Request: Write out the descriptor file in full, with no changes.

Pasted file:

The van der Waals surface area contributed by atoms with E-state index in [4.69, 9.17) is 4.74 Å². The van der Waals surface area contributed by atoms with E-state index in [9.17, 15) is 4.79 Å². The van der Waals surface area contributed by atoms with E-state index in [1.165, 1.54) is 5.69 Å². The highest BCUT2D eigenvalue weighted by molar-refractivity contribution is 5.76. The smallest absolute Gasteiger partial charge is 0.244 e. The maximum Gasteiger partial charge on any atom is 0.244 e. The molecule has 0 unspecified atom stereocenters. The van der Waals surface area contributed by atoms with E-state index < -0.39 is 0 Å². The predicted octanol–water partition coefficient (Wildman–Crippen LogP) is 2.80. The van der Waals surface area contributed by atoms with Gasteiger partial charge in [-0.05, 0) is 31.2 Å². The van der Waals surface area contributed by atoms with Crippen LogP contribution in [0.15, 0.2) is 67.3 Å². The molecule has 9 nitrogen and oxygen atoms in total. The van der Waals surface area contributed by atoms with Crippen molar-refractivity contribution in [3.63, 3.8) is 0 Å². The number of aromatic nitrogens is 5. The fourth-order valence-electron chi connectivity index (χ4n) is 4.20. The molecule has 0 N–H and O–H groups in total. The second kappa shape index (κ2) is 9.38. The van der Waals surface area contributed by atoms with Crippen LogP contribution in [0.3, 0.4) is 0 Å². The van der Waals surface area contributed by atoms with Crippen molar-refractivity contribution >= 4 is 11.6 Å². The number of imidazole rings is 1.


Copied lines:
The van der Waals surface area contributed by atoms with E-state index in [4.69, 9.17) is 4.74 Å². The van der Waals surface area contributed by atoms with E-state index in [9.17, 15) is 4.79 Å². The van der Waals surface area contributed by atoms with E-state index in [1.165, 1.54) is 5.69 Å². The highest BCUT2D eigenvalue weighted by molar-refractivity contribution is 5.76. The smallest absolute Gasteiger partial charge is 0.244 e. The maximum Gasteiger partial charge on any atom is 0.244 e. The molecule has 0 unspecified atom stereocenters. The van der Waals surface area contributed by atoms with E-state index < -0.39 is 0 Å². The predicted octanol–water partition coefficient (Wildman–Crippen LogP) is 2.80. The van der Waals surface area contributed by atoms with Gasteiger partial charge in [-0.05, 0) is 31.2 Å². The van der Waals surface area contributed by atoms with Crippen LogP contribution in [0.15, 0.2) is 67.3 Å². The molecule has 9 nitrogen and oxygen atoms in total. The van der Waals surface area contributed by atoms with Crippen molar-refractivity contribution in [3.63, 3.8) is 0 Å². The number of aromatic nitrogens is 5. The fourth-order valence-electron chi connectivity index (χ4n) is 4.20. The molecule has 0 N–H and O–H groups in total. The second kappa shape index (κ2) is 9.38. The van der Waals surface area contributed by atoms with Crippen LogP contribution in [0.3, 0.4) is 0 Å². The van der Waals surface area contributed by atoms with Crippen molar-refractivity contribution >= 4 is 11.6 Å². The number of imidazole rings is 1.